Acadia National Park
The Lay of the Land
Acadia National Park, Mount Desert Island and Bar Harbor have been grouped together since the 1900s, and when you travel to Maine for a weekend of hiking in Acadia, you will end up exploring what all three of these places have to offer. Think of it as a vacation with a bonus. The lay of the land is as follows: Acadia National Park is located on Mount Desert Island, which is a small (15 miles from the causeway to Bass Harbor Head) island off the coast of Downeast Maine. Bar Harbor is the island’s center of commerce, entertainment and nightlife. It is an upscale, resort style town that still maintains its integrity as a charming coastal community.
A Brief History
Mount Desert Island and the development of Acadia National Park have a unique storyline. The artist Thomas Cole, a member of the Hudson River School, painted Mount Desert Island in the 1840s. After his work was displayed in New York City, wealthy urbanites began flocking to the island. This is the time in American history when wealthy industrialists and steel barons were establishing places like the Adirondacks and Newport, Rhode Island as their summer retreats. The Carnegies, Rockefellers, Astors and Vanderbilts all came to Mount Desert Island to rusticate. It became the de rigeur summer playground of the rich and famous. At that time, Bar Harbor was actually named Eden, and it was not renamed Bar Harbor until 1919.
While this could easily devolve into a tale of American capitalism run amuck, or a classic example of how the super-rich commodify the coastline and destroy nature, it is not. Sure, the wealthy built massive seaside cottages and summer retreats, and tourism brought the construction of lavish inns and B&Bs, but more importantly, those wealthy industrialists created Acadia National Park. When Rockefeller, Boston textile heir George Dorr and others witnessed the island’s booming popularity, they began purchasing and protecting large parcels of land. Rockefeller purchased 11,000 acres, which is nearly 1/3 of Acadia National Park. He is also solely responsible for the park’s carriage roads. All of the land was donated to the U.S. government, and Acadia opened to the public in 1919 as the first national park east of the Mississippi.
Highlights of the 27-Mile Park Loop Ride
From May through October, the fee for Acadia National Park is $20 per car, and the pass is good for a week. The Park Loop Road is closed throughout the winter. In early spring or late fall, it is only $10 per car. From downtown Bar Harbor, you can also take the Acadia National Park Tour. It last 2.5 hours, costs $25 and stops at several highlights on the loop including Thunder Hole, Cadillac Mountain and Sieur De Monts Springs.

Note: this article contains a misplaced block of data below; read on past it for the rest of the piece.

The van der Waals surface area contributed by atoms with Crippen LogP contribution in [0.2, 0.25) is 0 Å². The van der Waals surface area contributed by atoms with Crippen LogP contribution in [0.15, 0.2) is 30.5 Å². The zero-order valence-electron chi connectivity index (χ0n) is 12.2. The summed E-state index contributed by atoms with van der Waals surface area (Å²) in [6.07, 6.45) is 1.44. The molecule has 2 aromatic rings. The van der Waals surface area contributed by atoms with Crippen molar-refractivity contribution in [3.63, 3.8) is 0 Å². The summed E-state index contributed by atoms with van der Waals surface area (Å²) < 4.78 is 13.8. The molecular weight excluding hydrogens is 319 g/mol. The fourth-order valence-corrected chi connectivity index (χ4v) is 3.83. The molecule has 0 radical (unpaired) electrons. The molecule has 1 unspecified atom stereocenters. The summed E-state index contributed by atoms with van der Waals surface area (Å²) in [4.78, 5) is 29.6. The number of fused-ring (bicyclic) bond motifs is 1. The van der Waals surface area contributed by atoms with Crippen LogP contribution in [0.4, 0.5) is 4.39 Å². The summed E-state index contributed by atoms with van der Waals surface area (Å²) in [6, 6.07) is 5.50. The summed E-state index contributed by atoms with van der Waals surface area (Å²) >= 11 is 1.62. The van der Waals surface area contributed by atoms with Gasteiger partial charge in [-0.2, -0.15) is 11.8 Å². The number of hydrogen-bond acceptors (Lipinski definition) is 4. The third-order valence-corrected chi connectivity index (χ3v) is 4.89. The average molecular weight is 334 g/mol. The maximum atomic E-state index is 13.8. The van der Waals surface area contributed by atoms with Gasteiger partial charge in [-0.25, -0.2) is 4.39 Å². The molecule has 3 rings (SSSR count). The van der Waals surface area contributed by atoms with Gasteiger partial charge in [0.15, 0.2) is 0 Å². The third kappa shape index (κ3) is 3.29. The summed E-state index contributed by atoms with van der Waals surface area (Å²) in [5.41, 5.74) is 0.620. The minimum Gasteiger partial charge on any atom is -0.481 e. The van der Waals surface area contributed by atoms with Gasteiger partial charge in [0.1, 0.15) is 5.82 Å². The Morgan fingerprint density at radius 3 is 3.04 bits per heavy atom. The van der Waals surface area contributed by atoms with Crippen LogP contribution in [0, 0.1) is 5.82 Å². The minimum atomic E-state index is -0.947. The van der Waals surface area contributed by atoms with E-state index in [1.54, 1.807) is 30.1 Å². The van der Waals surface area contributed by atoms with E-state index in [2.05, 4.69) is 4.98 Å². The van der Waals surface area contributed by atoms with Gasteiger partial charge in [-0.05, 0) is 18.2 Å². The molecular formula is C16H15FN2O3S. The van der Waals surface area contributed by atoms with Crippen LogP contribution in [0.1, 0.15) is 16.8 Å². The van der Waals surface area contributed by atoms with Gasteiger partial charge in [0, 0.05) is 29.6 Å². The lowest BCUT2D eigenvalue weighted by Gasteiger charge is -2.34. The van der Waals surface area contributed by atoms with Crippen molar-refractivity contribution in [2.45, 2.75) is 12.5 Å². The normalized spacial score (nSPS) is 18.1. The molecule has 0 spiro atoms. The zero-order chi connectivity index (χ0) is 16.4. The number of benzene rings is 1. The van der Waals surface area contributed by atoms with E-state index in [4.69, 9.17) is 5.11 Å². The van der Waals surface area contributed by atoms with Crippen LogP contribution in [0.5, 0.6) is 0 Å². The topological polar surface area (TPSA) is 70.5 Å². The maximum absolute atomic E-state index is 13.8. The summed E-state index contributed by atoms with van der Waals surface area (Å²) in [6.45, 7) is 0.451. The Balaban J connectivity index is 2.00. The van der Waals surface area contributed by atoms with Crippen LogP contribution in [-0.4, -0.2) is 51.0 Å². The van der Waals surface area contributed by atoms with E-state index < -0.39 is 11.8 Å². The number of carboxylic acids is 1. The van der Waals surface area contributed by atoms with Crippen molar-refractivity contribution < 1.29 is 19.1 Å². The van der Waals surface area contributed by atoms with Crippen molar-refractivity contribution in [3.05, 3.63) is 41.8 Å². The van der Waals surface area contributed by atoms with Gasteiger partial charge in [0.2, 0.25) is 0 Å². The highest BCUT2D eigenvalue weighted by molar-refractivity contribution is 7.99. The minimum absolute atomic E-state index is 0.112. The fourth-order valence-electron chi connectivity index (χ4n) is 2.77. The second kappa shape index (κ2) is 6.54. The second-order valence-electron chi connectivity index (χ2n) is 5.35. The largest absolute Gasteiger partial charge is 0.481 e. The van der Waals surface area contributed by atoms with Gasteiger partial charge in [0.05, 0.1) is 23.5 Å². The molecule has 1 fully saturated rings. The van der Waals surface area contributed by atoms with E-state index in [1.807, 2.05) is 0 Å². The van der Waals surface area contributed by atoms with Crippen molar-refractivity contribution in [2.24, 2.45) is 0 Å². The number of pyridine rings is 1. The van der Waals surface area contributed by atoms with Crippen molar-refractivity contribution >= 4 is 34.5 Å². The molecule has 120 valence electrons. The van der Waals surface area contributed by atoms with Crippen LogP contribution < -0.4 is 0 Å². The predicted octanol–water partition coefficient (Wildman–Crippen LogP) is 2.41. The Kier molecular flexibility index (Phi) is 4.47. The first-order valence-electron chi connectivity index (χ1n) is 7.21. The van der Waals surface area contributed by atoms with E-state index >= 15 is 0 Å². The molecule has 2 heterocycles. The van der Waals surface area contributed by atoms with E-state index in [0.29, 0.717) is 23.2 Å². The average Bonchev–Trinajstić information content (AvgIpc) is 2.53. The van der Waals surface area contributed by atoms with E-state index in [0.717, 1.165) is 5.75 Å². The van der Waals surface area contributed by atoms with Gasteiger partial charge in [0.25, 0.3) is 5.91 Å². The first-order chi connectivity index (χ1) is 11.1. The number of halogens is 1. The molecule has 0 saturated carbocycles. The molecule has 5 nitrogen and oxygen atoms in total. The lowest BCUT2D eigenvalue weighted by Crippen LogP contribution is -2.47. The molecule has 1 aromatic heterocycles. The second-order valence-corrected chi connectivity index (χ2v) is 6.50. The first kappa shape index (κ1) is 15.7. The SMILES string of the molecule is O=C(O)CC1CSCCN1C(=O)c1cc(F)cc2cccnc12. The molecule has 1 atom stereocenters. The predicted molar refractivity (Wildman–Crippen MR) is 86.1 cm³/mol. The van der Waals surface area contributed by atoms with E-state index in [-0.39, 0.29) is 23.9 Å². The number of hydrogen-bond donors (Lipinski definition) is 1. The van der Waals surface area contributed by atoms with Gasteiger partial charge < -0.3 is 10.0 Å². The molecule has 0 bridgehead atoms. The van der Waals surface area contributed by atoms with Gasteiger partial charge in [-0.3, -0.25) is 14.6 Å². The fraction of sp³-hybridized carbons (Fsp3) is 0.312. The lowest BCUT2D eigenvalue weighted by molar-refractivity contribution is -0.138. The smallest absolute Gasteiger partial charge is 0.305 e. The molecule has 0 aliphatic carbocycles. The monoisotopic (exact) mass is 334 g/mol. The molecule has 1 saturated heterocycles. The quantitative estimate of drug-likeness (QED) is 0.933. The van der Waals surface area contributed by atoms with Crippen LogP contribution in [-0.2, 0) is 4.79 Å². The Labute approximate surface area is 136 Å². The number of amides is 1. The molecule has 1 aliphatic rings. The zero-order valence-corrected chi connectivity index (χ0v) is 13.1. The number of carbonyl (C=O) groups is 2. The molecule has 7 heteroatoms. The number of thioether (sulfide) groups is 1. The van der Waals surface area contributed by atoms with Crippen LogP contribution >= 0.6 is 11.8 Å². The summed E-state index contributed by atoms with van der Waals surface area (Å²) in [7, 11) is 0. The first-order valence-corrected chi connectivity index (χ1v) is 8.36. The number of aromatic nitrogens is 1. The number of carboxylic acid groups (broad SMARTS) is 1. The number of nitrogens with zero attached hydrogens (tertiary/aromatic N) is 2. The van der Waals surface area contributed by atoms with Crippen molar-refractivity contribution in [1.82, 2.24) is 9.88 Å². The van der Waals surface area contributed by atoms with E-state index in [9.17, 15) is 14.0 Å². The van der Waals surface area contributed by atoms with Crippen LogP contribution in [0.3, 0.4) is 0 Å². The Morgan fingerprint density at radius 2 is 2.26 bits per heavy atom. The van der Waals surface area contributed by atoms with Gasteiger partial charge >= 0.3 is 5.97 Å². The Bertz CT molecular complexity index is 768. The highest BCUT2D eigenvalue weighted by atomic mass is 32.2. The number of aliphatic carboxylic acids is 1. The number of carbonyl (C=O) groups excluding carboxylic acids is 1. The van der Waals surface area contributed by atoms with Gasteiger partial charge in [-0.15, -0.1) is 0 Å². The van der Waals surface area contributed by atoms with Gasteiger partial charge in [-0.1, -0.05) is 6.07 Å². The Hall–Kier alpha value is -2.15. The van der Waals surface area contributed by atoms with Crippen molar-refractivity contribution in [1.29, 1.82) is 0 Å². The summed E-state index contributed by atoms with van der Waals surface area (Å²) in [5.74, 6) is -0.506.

While Acadia is composed of 57 miles of carriage roads and 120 miles of hiking and horse trails, the centerpiece of the park is the Loop Road. This spectacular roadway climbs up steep ridges and then winds through towering spruce trees, balsam firs and dark granite ledges, a panoramic ocean vista appearing around every corner. There are scenic pull-offs at intervals throughout the loop, but chances are you will be so wowed by the view that you will miss them the first time around. That is fine: just circle back around and do it again, and this time stop at all the highlights. Here is a look at what you will find on the Park Loop Road.
The Precipice is Acadia’s most dramatic hiking trail. It is only a short hike to the summit, but the sheer rock face is scattered with iron rungs and ladders, which make for a challenging climb. The Beehive is another short but difficult trail. It overlooks Sand Beach.
Crowded throughout the summer, Sand Beach is the only sandy beach on Mount Desert Island. Sand Beach is a picturesque crescent that sits between the arms of a rocky cove.
Thunder Hole is an ocean side cavern. The surf crashes into the cavern, compresses and bursts out, creating a booming sound. Of course, Thunder Hole only thunders when the surf is right.
Otter Cliffs are a set of 100-foot tall precipices. There is a footpath that traverses the crags. From the top of the cliffs it is not unusual to see whales spouting in the Atlantic.
Located on the southern tip of the Schoodic Peninsula, Schoodic Point Park has some of the most unique granite ledges and rock formations in the park. The shoreline is veined with dark basalt, and it creates a stunning contrast with the white surf and steel-blue sea.
No vacation to Acadia is complete without a trip up Cadillac Mountain. At over 1500 feet, it is the highest peak on the Atlantic between Canada and Brazil.